On September 23 I made this presentation for Sustainable Ramona. Below are the slides I used. Even though some of them are scant on information and in need of explanation, others should be useful by themselves. I’ve included every slide.
Keep in mind, however, that the presentation was made for gardeners in Ramona, San Diego County. This is a hot, inland location. If you’re closer to the beach and your temperatures are milder in the summer, your vegetables and fruit trees need somewhat less water and more sun than prescribed in the slides.
If you’d like explanation about a particular slide, let me know.
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I watched this presentation on YouTube and really enjoyed it. I live in a hot inland climate as well, so the content was perfect for me. Thanks so much!
What is the youtube link to this presentation?
Aha, I found it here: https://www.youtube.com/watch?v=NbhhHp8S35I
Hi Greg, We have been picking up seaweed & Kelp along the beach. CA law states you can pick up 10lbs per person. Your not allowed to cut living plants. They are actually alge. There are many nutrient in kelp perhaps the most valuable are the three growth hormones that stimulate growth and root development. Could you perhaps do a write up article about Kelp especially how to make kelp tea. Of course kelp can also be composed. I have a batch of tea I started yesterday and I’m seeing a gigantic range of info about how long it takes and the dilution rate to use. Being that kelp ia a great organic fertilizer and wonderful for lot’s things we grow I might be beneficial for your readers. I also have a great deal of respect and confidence in your articles. Best Regards Ron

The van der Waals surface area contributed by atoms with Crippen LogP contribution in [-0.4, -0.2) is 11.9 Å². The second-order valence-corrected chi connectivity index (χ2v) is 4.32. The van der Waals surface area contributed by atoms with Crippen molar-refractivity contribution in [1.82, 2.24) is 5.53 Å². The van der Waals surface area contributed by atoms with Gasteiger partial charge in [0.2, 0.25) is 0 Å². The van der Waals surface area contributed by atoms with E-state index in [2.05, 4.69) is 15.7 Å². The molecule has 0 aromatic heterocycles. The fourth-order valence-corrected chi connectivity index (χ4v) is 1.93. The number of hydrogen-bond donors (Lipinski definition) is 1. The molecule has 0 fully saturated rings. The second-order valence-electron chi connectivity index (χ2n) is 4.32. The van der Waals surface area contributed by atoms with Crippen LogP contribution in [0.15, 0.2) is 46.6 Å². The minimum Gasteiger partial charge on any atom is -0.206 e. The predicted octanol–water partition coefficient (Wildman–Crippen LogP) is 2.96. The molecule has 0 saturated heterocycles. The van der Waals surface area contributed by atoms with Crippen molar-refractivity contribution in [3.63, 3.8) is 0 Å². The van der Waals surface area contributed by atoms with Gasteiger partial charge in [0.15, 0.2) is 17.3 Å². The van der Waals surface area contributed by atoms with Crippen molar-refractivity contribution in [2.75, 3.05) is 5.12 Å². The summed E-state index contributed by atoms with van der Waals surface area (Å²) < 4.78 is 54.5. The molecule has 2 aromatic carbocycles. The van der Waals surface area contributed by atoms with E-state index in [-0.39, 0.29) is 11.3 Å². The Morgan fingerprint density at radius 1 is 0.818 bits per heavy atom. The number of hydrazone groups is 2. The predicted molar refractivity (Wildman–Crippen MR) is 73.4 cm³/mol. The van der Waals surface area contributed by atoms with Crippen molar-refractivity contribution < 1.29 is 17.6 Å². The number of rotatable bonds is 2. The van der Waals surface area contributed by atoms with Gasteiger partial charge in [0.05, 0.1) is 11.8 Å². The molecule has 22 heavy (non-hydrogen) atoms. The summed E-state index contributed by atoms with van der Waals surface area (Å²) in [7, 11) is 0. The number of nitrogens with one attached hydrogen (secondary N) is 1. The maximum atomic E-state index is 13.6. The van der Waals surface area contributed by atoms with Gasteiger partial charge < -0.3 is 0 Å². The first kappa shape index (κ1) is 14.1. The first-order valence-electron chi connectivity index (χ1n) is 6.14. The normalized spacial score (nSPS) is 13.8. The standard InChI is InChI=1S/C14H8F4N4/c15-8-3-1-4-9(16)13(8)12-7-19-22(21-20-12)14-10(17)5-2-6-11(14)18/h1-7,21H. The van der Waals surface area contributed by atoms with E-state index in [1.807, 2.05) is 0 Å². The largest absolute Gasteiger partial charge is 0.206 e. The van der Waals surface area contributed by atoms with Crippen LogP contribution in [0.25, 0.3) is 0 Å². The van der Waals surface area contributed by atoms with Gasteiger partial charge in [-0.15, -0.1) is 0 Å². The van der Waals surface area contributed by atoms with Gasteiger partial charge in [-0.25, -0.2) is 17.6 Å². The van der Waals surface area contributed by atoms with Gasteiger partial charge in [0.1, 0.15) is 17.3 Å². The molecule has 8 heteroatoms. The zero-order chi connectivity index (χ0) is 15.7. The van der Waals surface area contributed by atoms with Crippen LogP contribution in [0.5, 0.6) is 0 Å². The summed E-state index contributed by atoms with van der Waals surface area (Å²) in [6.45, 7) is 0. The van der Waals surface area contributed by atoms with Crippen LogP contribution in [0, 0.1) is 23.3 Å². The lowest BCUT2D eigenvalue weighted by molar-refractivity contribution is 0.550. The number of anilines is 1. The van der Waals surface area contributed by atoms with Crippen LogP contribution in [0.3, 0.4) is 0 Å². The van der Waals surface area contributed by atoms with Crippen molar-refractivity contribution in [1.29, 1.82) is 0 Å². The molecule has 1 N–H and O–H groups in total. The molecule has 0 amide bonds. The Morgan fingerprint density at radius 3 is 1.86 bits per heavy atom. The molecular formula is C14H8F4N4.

What a fun idea. I’m going to have to do a lot more learning before I write anything about it though. Probably about 10 or 12 years ago I played with bringing kelp home from the beach and adding it to my compost piles but I haven’t done it since. I don’t recall closely observing any effects it had on my compost. I only recall taking pains to wash the salt off the kelp first, as I was aware of how much the land plants that we grow in our gardens don’t like the salt. Thanks for the suggestion, and let me know what you learn from your experiments.
Some of my plants that grow well and survive without any additional irrigation: pomegranate, olive, carob, macadamia, grape, mulberry, Catalina Cherry, Jelly(Pindo) Palm. Trying to get some Chilean Wine Palms established. These will survive with no additional irrigation, but if I want good fruit then usually irrigation is required. Even the Prickly Pear Cactus seem to need more water than I anticipated.
Mulch is the biggest and cheapest improvement for the plants. Labor intensive when spreading the mulch but it has long lasting results.
For free mulch checkout http://www.getchipdrop.com . I now am lucky to have a tree trimmer who makes frequent deliveries to my place.
Thanks, Richard. I’ve noticed most of what you mentioned, except that in my yard and neighborhood prickly pear fruits fine without irrigation whereas macadamia doesn’t. The unirrigated macadamias near me still grow and look good but produce few nuts — of course, it’s possible that isn’t due to only the lack of irrigation though.
You’ve got a golden relationship with that tree trimmer!
Just yesterday I bought a better fork with which to spread my wood chips. Time to get to work.